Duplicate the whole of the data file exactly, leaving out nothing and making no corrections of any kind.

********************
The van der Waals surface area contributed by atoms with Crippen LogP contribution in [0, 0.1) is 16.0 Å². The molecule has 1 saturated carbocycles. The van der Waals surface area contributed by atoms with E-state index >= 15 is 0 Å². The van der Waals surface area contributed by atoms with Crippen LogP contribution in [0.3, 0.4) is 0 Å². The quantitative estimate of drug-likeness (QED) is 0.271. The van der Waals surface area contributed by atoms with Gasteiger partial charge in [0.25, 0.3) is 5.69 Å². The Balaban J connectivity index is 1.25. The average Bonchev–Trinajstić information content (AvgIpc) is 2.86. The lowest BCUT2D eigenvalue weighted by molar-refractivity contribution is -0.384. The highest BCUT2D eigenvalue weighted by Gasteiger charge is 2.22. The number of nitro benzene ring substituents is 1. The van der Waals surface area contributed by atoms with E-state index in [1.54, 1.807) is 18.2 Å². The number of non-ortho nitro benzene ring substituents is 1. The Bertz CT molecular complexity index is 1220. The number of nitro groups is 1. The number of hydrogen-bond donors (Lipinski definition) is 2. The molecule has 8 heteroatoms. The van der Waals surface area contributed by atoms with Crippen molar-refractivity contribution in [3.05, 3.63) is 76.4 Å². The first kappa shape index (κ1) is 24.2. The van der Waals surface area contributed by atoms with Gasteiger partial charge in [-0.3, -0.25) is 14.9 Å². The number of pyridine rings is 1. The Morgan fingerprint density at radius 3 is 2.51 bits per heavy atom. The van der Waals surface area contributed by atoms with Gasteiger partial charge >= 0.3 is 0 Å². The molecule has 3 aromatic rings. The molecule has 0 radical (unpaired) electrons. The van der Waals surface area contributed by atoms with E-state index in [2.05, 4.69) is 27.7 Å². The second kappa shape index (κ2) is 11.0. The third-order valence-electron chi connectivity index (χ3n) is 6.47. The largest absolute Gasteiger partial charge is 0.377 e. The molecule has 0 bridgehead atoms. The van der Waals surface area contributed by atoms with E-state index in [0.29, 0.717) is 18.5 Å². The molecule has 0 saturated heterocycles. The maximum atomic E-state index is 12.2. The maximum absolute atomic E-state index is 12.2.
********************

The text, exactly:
The van der Waals surface area contributed by atoms with Crippen LogP contribution in [0, 0.1) is 16.0 Å². The molecule has 1 saturated carbocycles. The van der Waals surface area contributed by atoms with E-state index >= 15 is 0 Å². The van der Waals surface area contributed by atoms with Crippen LogP contribution in [0.3, 0.4) is 0 Å². The quantitative estimate of drug-likeness (QED) is 0.271. The van der Waals surface area contributed by atoms with Gasteiger partial charge in [0.25, 0.3) is 5.69 Å². The Balaban J connectivity index is 1.25. The average Bonchev–Trinajstić information content (AvgIpc) is 2.86. The lowest BCUT2D eigenvalue weighted by molar-refractivity contribution is -0.384. The highest BCUT2D eigenvalue weighted by Gasteiger charge is 2.22. The number of nitro benzene ring substituents is 1. The van der Waals surface area contributed by atoms with E-state index in [1.54, 1.807) is 18.2 Å². The number of non-ortho nitro benzene ring substituents is 1. The Bertz CT molecular complexity index is 1220. The number of nitro groups is 1. The number of hydrogen-bond donors (Lipinski definition) is 2. The molecule has 8 heteroatoms. The van der Waals surface area contributed by atoms with Crippen molar-refractivity contribution in [3.05, 3.63) is 76.4 Å². The first kappa shape index (κ1) is 24.2. The van der Waals surface area contributed by atoms with Gasteiger partial charge in [-0.3, -0.25) is 14.9 Å². The number of pyridine rings is 1. The Morgan fingerprint density at radius 3 is 2.51 bits per heavy atom. The van der Waals surface area contributed by atoms with Gasteiger partial charge >= 0.3 is 0 Å². The molecule has 3 aromatic rings. The molecule has 0 radical (unpaired) electrons. The van der Waals surface area contributed by atoms with E-state index in [2.05, 4.69) is 27.7 Å². The second kappa shape index (κ2) is 11.0. The third-order valence-electron chi connectivity index (χ3n) is 6.47. The largest absolute Gasteiger partial charge is 0.377 e. The molecule has 0 bridgehead atoms. The van der Waals surface area contributed by atoms with E-state index in [0.29, 0.717) is 18.5 Å². The molecule has 0 saturated heterocycles. The maximum atomic E-state index is 12.2. The maximum absolute atomic E-state index is 12.2.